Enemy in the Fort (American Girl History Mysteries) Reviews

UPDATE TIME: 2016-07-02 
Review Score: 5 out of 5 star From 4 user ratings

"All ten-year-old Rebecca Percy and her younger sister Selinda could do was watch in horror from their hiding place as Abenaki Indians captured their parents and baby brother and burned their New Hampshire frontier home to the ground one dark night in 1752. Two years later, the sisters live with the kind Widow Tyler at a nearby fort. Rebecca helps with chores, and Selinda has hired herself out as a maid to the cruel Cutter family. At the same time that the sisters learn that the Cutters plan to return to civilization before Selinda's contract is up, and plan to take Selinda with them, the soldiers bring a boy rescued from captivity among the Abenaki to the fort. Widow Tyler takes the boy, Isaac, in. But after spending most of his childhood in captivity, Isaac is more Indian than English, and seems to want to return to the Abenaki family that adopted him after he was captured. Rebecca doesn't understand how Isaac, torn from his home to live among the people who killed his family, would chose to remain with his captors rather than return to the society he was born into. After a series of thefts in the fort, Rebecca is quick to suspect Isaac, especially after the one thing that she may be able to sell to buy back Selinda's contract is stolen. To find out what happens next, and to discover who the real thief is, and to find out if Rebecca can save Selinda, read this book! It's a wonderful new book from the History Mysteries series that I recommend to readers who enjoy historical fiction. In fact, it is one of my favorites from the series." said.

"ENEMY IN THE FORT provides a vivid glimpse of life on the New England frontier during the French and Indian War. The action begins in 1752, when Rebecca and Selinda are left homeless after an Indian raid on their family's farm. Their parents and baby brother are taken captive and their home is burned down. The girls are taken in by a sickly widow who lives inside the nearby fort. By 1754, Selinda has become indentured to another family living in the fort. At this time, the widow takes in Isaac, a settler boy who has been recaptured after being raised by the Indians. As the story develops, the family Selinda is indentured to decides to move to Connecticut. They insist on taking Selinda with them. Further, things have been disappearing from settler homes inside the fort, and some of the settlers are openly hostile towards Isaac. Rebecca's effort to prevent her sister from being taken away becomes entangled in the series of thefts. Is Isaac responsible for the thefts? Can Rebecca keep Selinda from being separated from her?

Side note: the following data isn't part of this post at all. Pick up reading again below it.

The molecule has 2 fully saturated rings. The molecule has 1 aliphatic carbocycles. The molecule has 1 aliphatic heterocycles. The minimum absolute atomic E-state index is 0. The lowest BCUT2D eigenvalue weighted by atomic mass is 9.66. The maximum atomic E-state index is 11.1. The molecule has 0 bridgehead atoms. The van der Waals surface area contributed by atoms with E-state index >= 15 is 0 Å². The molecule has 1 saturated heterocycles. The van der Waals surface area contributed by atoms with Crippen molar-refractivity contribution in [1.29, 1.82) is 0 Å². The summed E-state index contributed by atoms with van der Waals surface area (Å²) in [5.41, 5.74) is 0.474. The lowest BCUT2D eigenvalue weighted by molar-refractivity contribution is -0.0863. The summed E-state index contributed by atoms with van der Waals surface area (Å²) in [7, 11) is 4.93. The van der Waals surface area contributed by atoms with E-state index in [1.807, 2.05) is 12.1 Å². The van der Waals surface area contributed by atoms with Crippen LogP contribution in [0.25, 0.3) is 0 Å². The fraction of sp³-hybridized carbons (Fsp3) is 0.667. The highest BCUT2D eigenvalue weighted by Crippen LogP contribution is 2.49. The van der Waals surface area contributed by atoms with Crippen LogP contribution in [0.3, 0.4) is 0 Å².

As with other tales in the "History Mystery" series, the reader is drawn into a genuine historical setting. The problems faced by the young protagonists are real and their resolution requires courage and resolve. This particular story also has a rather involved plot and requires the main character to re-examine some deeply held feelings and beliefs. In short, there's plenty here to hold your attention.
I read this book with my daughter. She pushed to keep reading, so I know it caught and held her interest. When we finished it, however, her comment was that she didn't like it as much as some other books in the series, mostly because she didn't like the ending. I can understand her feelings. Some aspects of the story aren't tied up as neatly as a young reader might wish. For example, no immediate price is paid for the theft of Rebecca's spoons, nor does she recover them. The outcome is realistic, given the circumstances, but not entirely satisfying. I, on the other hand, thought the involved plot, complex characterization, and realistic ending made this one of the best books in the "History Mystery" series. You be the judge. At the least, I think you'll find this story isn't easy to put down.
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"Great service. The book came just as it was stated. It was in great condition and received earlier than expected." said.

"Great story with a historical setting. A more advanced reading level than other American Girl books. Glad we purchased it." said.

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